Emergency Medical Service (EMS) provides critical medical care, transfers patients to definitive care, and also offers medical transport. Medical transportation is offered in cases where patients affected with certain illnesses or injuries are unable to transport themselves to the nearest medical centre. EMS is sometimes, also referred to as paramedic service, ambulance service or first-aid squad.
An EMS system comprises of emergency medical care and coordinated response. It involves multiple agencies and people. An effective EMS system is well-equipped to handle any kind of emergency and is composed of the below:
- Transportation and communication network
- Trauma centers, specialty care centers, and hospitals
- Private and public agencies and organisations
- Highly-trained professionals including doctors
- Rehabilitation services
EMS in India is evolving rapidly and becoming an integral component of the healthcare system. The focus of the EMS has also gradually changed from just being injury centric to providing medical care for all kinds of emergencies. There are 2 kinds of emergency medical services in India - helpline number 108 and helpline number 102. Both these ambulance services are funded by the Government of India and collectively own more than 17,000 ambulances across the country. The first EMS system in India was established in Mumbai in 1985 where 15 ambulances were linked to a centralised wireless dispatch centre and were managed by the Association for Trauma Care of India. Later on, EMS systems were initiated in Delhi, Chennai, Hyderabad, and Pune.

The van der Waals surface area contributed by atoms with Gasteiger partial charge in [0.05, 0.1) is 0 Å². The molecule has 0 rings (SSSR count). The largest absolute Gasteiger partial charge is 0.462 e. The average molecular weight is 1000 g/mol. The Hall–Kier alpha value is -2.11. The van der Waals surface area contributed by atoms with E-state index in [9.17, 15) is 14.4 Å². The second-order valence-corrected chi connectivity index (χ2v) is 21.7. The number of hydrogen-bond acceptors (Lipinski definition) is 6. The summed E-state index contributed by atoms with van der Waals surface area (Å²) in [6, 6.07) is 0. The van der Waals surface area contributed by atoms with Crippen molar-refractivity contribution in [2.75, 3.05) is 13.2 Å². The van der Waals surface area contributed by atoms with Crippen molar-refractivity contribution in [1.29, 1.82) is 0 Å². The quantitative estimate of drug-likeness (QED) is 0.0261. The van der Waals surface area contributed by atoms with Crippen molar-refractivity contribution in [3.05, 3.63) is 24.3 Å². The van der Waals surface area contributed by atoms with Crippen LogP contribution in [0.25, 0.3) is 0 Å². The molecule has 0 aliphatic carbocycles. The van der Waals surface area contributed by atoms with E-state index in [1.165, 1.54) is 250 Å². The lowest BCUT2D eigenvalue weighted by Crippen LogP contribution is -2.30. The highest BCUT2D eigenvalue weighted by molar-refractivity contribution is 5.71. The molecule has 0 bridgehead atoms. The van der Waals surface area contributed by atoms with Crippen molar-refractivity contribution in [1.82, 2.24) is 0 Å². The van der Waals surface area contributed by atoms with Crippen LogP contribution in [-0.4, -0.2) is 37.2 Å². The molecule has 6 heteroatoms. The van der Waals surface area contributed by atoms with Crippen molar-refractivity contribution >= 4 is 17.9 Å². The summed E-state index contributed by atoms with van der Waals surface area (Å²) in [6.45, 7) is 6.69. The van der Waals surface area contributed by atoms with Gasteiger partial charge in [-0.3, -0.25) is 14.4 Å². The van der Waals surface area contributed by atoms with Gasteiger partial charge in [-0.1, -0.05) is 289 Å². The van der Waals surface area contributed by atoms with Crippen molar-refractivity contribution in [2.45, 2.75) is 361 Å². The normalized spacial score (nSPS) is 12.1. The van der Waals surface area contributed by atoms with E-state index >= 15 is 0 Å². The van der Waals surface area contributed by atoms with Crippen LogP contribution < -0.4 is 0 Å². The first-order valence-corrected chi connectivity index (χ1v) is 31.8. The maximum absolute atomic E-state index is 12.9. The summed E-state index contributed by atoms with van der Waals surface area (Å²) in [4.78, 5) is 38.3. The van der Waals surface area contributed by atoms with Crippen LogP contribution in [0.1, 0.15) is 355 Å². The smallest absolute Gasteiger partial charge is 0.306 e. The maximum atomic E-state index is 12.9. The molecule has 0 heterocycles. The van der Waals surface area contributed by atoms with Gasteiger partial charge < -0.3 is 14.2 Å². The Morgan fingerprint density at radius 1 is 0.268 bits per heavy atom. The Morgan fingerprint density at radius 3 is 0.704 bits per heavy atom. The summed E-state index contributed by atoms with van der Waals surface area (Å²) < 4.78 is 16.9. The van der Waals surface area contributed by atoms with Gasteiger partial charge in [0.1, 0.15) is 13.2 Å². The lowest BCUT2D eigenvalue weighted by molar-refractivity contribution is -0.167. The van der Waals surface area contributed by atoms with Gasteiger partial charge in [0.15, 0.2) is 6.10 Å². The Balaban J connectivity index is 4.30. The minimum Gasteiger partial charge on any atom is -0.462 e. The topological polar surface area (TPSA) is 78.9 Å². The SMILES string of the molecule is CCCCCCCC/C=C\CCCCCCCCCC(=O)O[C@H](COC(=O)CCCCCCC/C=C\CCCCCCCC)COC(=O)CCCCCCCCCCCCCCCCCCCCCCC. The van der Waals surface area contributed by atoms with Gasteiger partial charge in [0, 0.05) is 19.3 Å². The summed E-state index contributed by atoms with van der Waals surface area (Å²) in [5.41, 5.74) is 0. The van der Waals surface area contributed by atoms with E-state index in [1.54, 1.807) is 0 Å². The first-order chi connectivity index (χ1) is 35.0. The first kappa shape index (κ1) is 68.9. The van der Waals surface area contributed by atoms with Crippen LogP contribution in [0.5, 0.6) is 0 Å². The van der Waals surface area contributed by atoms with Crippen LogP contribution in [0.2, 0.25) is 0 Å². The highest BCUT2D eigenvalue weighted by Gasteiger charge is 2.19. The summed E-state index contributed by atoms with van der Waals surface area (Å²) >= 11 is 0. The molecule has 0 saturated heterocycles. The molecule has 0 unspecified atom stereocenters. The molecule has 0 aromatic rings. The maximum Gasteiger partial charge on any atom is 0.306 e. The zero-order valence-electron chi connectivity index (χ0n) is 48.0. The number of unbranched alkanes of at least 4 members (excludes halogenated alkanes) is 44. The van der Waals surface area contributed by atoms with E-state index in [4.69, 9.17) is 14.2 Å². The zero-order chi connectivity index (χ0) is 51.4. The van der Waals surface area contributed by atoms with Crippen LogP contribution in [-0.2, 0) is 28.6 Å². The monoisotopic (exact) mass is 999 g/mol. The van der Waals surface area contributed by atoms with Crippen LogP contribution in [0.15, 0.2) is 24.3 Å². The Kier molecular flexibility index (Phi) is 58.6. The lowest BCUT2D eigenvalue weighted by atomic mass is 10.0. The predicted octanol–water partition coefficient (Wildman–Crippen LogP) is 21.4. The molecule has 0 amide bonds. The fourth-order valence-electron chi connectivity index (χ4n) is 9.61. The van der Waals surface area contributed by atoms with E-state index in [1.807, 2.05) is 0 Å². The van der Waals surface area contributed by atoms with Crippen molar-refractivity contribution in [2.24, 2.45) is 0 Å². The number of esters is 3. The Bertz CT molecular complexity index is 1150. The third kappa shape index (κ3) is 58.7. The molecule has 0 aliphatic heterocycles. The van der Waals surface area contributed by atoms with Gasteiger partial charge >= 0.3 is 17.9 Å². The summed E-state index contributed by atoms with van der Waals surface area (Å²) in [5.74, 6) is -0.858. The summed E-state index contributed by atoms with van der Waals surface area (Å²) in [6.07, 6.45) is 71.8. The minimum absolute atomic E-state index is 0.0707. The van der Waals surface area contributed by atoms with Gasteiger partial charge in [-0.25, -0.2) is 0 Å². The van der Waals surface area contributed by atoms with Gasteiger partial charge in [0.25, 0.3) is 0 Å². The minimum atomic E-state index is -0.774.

EMS in Karnataka:
In Karnataka, EMS systems are managed collectively by state-run ambulance services, volunteer ambulance services, fire or police-linked services, private ambulance services, hospital-based services, combined emergency services, and company ambulances. The State Health Transport Organization is responsible for supporting vehicle maintenance. During 2014-15, the Health and Family Welfare Ministry of the state boasted a fleet strength of 1,762 out of which 190 vehicles were handled by the Zila Panchayat.
The government of Karnataka has developed a unique strategy for pre-hospital trauma care revolving around the Golden Hour Theory. According to the Golden Theory, a victim’s chance of survival stands best in an operation theatre and hence, the target of the EMS is to bring the patient for treatment within 1 hour of the medical emergency. At the moment, the Golden Hour Theory has been scaled up to ‘Scoop and Run’ where the patient will be transported to the nearest trauma centre within 10 minutes of the traumatic event.
The availability of ambulance services in Karnataka has been given below:
|Services||Fleet Strength||Operational Details|
|EMS-108||715||PPP Model with Karnataka government and GVK EMRI|
|State-owned ambulances||577||Owned and operated by the state government|
|Drop Back facility||200||Funded by National Rural Health Mission|
The EMS-108 scheme operates through the common number ‘108’ and is specialised in handling emergency medical care. All the vehicles handling the EMS-108 are equipped with the Advanced Vehicle Tracking System (AVLTS) and have drivers 24/7. Customers can call the number 108 to access the services of the EMS-108 scheme that has a dedicated call center to receive emergency calls. The state-owned ambulances available for emergency medical care are stationed at district hospitals, CHCs, and taluk hospitals.